Jordan was one of 147 Republicans who voted against certifying the election of Joe Biden after the attack on the Capitol. None of the records turned over by the National Archives to the January 6 Committee have any record of this call, as well as several others that were reportedly held by Trump at the time.

On Thursday, the House Oversight Committee, chaired by New York Democrat Carolyn Maloney, announced that it would be launching an investigation into “potential serious violations” of the Presidential Records Act, specifically concerning Trump’s attempts to shelter and destroy records.

Maloney said that documents “appear to have been removed from the White House in violation of the Presidential Records Act” and that “Former President Trump and his senior advisers must also be held accountable for any violations of the law.”

Meanwhile, Trump coup lawyer Rudy Giuliani failed to appear before the House January 6 Committee for a scheduled deposition on Tuesday. On Wednesday, the Washington Post reported that Giuliani personally called and demanded that Antrim County, Michigan Prosecutor James Rossiter turn over voting machines to him and other Trump lawyers following the November 2020 election.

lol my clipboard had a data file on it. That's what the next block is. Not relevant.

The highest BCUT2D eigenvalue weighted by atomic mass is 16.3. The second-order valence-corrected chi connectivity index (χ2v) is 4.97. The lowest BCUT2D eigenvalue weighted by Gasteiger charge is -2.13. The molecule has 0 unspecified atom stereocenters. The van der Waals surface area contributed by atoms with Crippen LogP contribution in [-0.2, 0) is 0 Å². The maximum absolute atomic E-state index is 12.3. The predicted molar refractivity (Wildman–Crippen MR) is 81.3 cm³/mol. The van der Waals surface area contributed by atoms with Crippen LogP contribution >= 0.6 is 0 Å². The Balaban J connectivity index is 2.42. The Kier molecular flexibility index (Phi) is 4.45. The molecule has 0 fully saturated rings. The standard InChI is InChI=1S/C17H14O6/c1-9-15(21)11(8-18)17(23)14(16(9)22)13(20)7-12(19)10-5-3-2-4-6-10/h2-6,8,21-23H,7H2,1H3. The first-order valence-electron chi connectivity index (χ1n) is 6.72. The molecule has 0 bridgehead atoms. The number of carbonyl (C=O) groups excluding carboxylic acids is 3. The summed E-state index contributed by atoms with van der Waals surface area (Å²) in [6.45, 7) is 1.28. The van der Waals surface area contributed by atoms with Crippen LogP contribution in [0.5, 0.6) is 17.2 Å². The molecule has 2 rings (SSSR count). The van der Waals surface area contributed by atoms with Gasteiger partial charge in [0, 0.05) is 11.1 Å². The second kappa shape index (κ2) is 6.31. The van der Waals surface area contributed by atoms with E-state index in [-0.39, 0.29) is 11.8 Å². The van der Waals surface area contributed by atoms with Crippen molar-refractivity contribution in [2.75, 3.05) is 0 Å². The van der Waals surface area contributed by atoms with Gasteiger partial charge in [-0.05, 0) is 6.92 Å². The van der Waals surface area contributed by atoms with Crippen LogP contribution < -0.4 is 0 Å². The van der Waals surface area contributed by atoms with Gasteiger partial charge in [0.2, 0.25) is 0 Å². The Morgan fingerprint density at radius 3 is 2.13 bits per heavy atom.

Rossiter told the Post that even if he had had probable cause to seize the machines, which he did not, there were no circumstances under which he would have given them to an outside party such as Trump’s lawyers.

In Trump’s unsigned December 16, 2020 draft executive order, which called for the US military to seize voting machines, the first example of alleged “international and foreign interference” cited is “the forensic report of the Antrim County, Michigan voting machines...”